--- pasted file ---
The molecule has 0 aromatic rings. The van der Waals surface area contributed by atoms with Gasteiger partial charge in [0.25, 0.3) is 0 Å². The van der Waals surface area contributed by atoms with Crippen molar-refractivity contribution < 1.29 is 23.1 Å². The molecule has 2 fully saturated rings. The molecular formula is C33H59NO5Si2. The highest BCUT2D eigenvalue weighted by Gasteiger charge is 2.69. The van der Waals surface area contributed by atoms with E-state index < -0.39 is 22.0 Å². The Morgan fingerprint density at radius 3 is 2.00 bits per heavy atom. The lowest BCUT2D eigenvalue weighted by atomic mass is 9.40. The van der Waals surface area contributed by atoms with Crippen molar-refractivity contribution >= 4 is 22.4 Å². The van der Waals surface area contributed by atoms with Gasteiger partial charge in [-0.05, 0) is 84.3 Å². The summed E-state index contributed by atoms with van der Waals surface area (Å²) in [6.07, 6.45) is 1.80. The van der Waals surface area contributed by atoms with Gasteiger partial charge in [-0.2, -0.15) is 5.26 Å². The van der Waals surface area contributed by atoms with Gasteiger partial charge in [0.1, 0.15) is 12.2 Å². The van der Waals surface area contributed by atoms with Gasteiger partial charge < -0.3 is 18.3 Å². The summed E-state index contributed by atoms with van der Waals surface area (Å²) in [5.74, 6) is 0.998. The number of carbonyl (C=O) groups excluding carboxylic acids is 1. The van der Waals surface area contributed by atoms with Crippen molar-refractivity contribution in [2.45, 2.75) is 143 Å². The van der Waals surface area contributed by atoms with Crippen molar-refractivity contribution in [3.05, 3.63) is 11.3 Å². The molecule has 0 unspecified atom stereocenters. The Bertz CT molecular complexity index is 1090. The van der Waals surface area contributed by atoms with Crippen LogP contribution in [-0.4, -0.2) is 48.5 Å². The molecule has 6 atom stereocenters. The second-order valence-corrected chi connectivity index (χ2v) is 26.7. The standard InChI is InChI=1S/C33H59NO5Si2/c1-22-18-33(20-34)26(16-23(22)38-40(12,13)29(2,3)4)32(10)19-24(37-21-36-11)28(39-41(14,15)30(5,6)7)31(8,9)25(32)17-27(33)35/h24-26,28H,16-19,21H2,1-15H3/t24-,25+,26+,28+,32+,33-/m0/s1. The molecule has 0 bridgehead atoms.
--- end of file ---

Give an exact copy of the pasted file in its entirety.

The molecule has 0 aromatic rings. The van der Waals surface area contributed by atoms with Gasteiger partial charge in [0.25, 0.3) is 0 Å². The van der Waals surface area contributed by atoms with Crippen molar-refractivity contribution < 1.29 is 23.1 Å². The molecule has 2 fully saturated rings. The molecular formula is C33H59NO5Si2. The highest BCUT2D eigenvalue weighted by Gasteiger charge is 2.69. The van der Waals surface area contributed by atoms with E-state index < -0.39 is 22.0 Å². The Morgan fingerprint density at radius 3 is 2.00 bits per heavy atom. The lowest BCUT2D eigenvalue weighted by atomic mass is 9.40. The van der Waals surface area contributed by atoms with Crippen molar-refractivity contribution >= 4 is 22.4 Å². The van der Waals surface area contributed by atoms with Gasteiger partial charge in [-0.05, 0) is 84.3 Å². The summed E-state index contributed by atoms with van der Waals surface area (Å²) in [6.07, 6.45) is 1.80. The van der Waals surface area contributed by atoms with Gasteiger partial charge in [-0.2, -0.15) is 5.26 Å². The van der Waals surface area contributed by atoms with Gasteiger partial charge in [0.1, 0.15) is 12.2 Å². The van der Waals surface area contributed by atoms with Gasteiger partial charge < -0.3 is 18.3 Å². The summed E-state index contributed by atoms with van der Waals surface area (Å²) in [5.74, 6) is 0.998. The number of carbonyl (C=O) groups excluding carboxylic acids is 1. The van der Waals surface area contributed by atoms with Crippen molar-refractivity contribution in [2.45, 2.75) is 143 Å². The van der Waals surface area contributed by atoms with Crippen molar-refractivity contribution in [3.05, 3.63) is 11.3 Å². The molecule has 0 unspecified atom stereocenters. The Bertz CT molecular complexity index is 1090. The van der Waals surface area contributed by atoms with Crippen LogP contribution in [-0.4, -0.2) is 48.5 Å². The molecule has 6 atom stereocenters. The second-order valence-corrected chi connectivity index (χ2v) is 26.7. The standard InChI is InChI=1S/C33H59NO5Si2/c1-22-18-33(20-34)26(16-23(22)38-40(12,13)29(2,3)4)32(10)19-24(37-21-36-11)28(39-41(14,15)30(5,6)7)31(8,9)25(32)17-27(33)35/h24-26,28H,16-19,21H2,1-15H3/t24-,25+,26+,28+,32+,33-/m0/s1. The molecule has 0 bridgehead atoms.